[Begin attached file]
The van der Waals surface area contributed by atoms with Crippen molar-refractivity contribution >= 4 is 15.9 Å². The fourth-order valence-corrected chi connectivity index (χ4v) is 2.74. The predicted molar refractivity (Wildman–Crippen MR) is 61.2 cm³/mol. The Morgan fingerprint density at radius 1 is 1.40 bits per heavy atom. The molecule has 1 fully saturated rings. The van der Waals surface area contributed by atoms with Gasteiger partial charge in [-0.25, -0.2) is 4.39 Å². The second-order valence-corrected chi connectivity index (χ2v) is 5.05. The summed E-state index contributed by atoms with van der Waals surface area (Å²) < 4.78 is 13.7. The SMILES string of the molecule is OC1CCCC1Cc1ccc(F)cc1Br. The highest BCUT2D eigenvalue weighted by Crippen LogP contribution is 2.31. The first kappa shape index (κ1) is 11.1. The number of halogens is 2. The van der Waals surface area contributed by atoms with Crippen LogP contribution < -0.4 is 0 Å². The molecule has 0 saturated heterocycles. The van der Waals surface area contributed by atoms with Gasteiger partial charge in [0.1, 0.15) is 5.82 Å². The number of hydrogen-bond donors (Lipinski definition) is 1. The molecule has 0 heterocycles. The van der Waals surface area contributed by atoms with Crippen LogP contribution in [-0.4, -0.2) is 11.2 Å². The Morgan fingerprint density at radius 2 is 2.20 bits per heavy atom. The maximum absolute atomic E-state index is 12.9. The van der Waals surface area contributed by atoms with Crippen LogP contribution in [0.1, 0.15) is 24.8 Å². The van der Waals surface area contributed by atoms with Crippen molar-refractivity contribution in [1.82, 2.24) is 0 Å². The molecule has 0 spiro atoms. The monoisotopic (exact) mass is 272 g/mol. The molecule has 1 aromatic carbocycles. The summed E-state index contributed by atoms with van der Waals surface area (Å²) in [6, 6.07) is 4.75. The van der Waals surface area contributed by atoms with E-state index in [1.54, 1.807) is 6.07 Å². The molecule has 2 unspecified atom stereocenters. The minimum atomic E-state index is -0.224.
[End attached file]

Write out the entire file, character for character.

The van der Waals surface area contributed by atoms with Crippen molar-refractivity contribution >= 4 is 15.9 Å². The fourth-order valence-corrected chi connectivity index (χ4v) is 2.74. The predicted molar refractivity (Wildman–Crippen MR) is 61.2 cm³/mol. The Morgan fingerprint density at radius 1 is 1.40 bits per heavy atom. The molecule has 1 fully saturated rings. The van der Waals surface area contributed by atoms with Gasteiger partial charge in [-0.25, -0.2) is 4.39 Å². The second-order valence-corrected chi connectivity index (χ2v) is 5.05. The summed E-state index contributed by atoms with van der Waals surface area (Å²) < 4.78 is 13.7. The SMILES string of the molecule is OC1CCCC1Cc1ccc(F)cc1Br. The highest BCUT2D eigenvalue weighted by Crippen LogP contribution is 2.31. The first kappa shape index (κ1) is 11.1. The number of halogens is 2. The van der Waals surface area contributed by atoms with Crippen LogP contribution < -0.4 is 0 Å². The molecule has 0 saturated heterocycles. The van der Waals surface area contributed by atoms with Gasteiger partial charge in [0.1, 0.15) is 5.82 Å². The number of hydrogen-bond donors (Lipinski definition) is 1. The molecule has 0 heterocycles. The van der Waals surface area contributed by atoms with Crippen LogP contribution in [-0.4, -0.2) is 11.2 Å². The Morgan fingerprint density at radius 2 is 2.20 bits per heavy atom. The maximum absolute atomic E-state index is 12.9. The van der Waals surface area contributed by atoms with Crippen LogP contribution in [0.1, 0.15) is 24.8 Å². The van der Waals surface area contributed by atoms with Crippen molar-refractivity contribution in [1.82, 2.24) is 0 Å². The molecule has 0 spiro atoms. The monoisotopic (exact) mass is 272 g/mol. The molecule has 1 aromatic carbocycles. The summed E-state index contributed by atoms with van der Waals surface area (Å²) in [6, 6.07) is 4.75. The van der Waals surface area contributed by atoms with E-state index in [1.54, 1.807) is 6.07 Å². The molecule has 2 unspecified atom stereocenters. The minimum atomic E-state index is -0.224.